60 Second Read: Carole Comerton-Forde

Plato’s inaugural 60 second read coincides with the launch of MI3’s maiden conference and the publishing of Carole Comerton-Forde’s evaluation of dark trading in Europe and beyond. Here we give an exclusive insight into her thoughts on the subject and what the impact of MiFID II is likely to be.

60 Second Read: Carole Comerton-Forde, Professor of Finance at the University of Melbourne

1. As an independent observer, what are your thoughts on the Plato Partnership project and their aims more generally?

I’m a big believer in evidence-based decision making, and market-led, rather than regulatory-driven, solutions for market structure. So it is exciting to see Plato Partnership is seeking to do both. They are engaging with academics to understand what can be learnt from existing academic work, and commissioning work to fill in the gaps where the understanding of markets is incomplete. The collaboration between the buy- and the sell-side is also an important component.

2. How did you first hear about Plato Partnership’s Market Innovator (MI3) and what were your motivations for getting involved?

I was on sabbatical at the London School of Economics in late 2014 when the Plato Partnership was first announced.  At that time I met some of the consortium members at a  conference – and have continued a dialogue with them since then.  As a market structure researcher, I am always keen to engage with the industry to ensure my research is relevant. So an initiative like Plato’s MI3 is of great interest.  One area of focus for me is dark trading – so there is a natural fit between my work and the development of Turquoise Plato Block Discovery.

3. What role do you think academia can play in the development of global market structure?

Academic research has a very important role to play in market structure development. I think academics and the industry can do more to find ways to collaborate better.  Academic research is often constrained by access to high-quality data, while industry and regulators are often unable to devote sufficient resources to rigorous research. By working together more, both groups can achieve better outcomes. This collaboration should help improve market structure.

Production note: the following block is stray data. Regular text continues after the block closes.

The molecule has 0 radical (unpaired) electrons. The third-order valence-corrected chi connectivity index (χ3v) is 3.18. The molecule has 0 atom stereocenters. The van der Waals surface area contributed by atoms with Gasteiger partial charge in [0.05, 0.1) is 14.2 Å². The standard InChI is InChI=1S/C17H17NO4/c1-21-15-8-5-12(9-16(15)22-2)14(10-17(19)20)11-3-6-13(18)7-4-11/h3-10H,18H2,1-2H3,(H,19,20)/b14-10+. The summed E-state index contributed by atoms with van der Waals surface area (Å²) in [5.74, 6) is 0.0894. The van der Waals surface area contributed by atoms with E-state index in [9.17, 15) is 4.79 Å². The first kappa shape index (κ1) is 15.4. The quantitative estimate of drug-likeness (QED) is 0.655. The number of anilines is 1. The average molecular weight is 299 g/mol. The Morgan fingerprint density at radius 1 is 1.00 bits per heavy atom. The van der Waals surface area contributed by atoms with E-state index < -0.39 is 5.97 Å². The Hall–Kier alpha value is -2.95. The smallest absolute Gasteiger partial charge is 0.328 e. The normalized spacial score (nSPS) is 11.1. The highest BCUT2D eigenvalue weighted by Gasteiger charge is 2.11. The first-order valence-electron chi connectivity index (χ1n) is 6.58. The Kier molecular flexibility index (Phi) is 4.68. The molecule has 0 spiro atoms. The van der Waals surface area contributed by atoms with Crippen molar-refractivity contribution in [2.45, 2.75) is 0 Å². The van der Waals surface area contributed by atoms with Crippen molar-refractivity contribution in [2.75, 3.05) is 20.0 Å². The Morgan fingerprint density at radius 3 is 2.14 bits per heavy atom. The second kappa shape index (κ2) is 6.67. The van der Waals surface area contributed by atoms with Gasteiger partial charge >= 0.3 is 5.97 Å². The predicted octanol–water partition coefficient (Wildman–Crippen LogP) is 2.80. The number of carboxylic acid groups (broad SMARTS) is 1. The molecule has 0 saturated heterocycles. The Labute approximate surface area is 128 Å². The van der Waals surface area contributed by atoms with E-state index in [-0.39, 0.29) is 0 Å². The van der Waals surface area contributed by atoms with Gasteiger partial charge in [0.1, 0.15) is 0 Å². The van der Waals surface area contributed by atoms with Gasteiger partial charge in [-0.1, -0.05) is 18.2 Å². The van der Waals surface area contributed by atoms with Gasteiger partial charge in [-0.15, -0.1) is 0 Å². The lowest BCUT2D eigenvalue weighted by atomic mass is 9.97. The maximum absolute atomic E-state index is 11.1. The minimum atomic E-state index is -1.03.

I have been an economic consultant for the Australian Securities and Investments Commission (ASIC) for a number of years – first helping with the development of the rules framework for competition in equities trading, and then subsequently on issues related to dark trading and high frequency trading. In developing the rules framework, ASIC carefully considered the developments in other parts of the world, and decisions were informed by the academic evidence on the benefits and costs of some of these developments.  Although my involvement makes me somewhat biased, I think the Australian equities market is in pretty good shape as a result of this evidence-based approach.

4. In your view, how do the volume caps introduced under MiFID II compare to the volume caps implemented in other markets (such as Australia, Canada and the US)?

The Canadian and Australian regulators introduced a price improvement requirement for dark trades in 2012 and 2013, respectively. These rules mean that small trades in the dark, can only occur at prices better than the best displayed price. This requirement intentionally gives priority to lit trades over dark.

These rules dramatically reduced the level of dark trading in Australia and Canada, but did not have a substantial impact on market quality. With MiFID II, European markets will also be subject to similar price improvement requirements as reference price trades will only be allowed at the midpoint prices.

The volume caps are an additional restriction, which will be much more problematic.  In stocks where the cap is breached, and dark trading will be banned which will cause significant disruption to trading. Current evidence suggests that the caps will be breached in large numbers of stocks. This will force traders to find new ways to source liquidity.

5. You state that the buy and sell side will need to collaborate on adjusting operating practices when dark trading is shut down in certain stocks – how do you expect this to play out in reality and what format will said collaboration likely take?

Turquoise Plato Block Discovery is a really good example of collaboration between the buy-side, sell-side and an exchange group. They have created a market structure that caters to the needs of members wanting to source dark and block liquidity.  I expect there will need to be more collaboration to build trade analytics tools which can help to inform trading strategies and algo developments.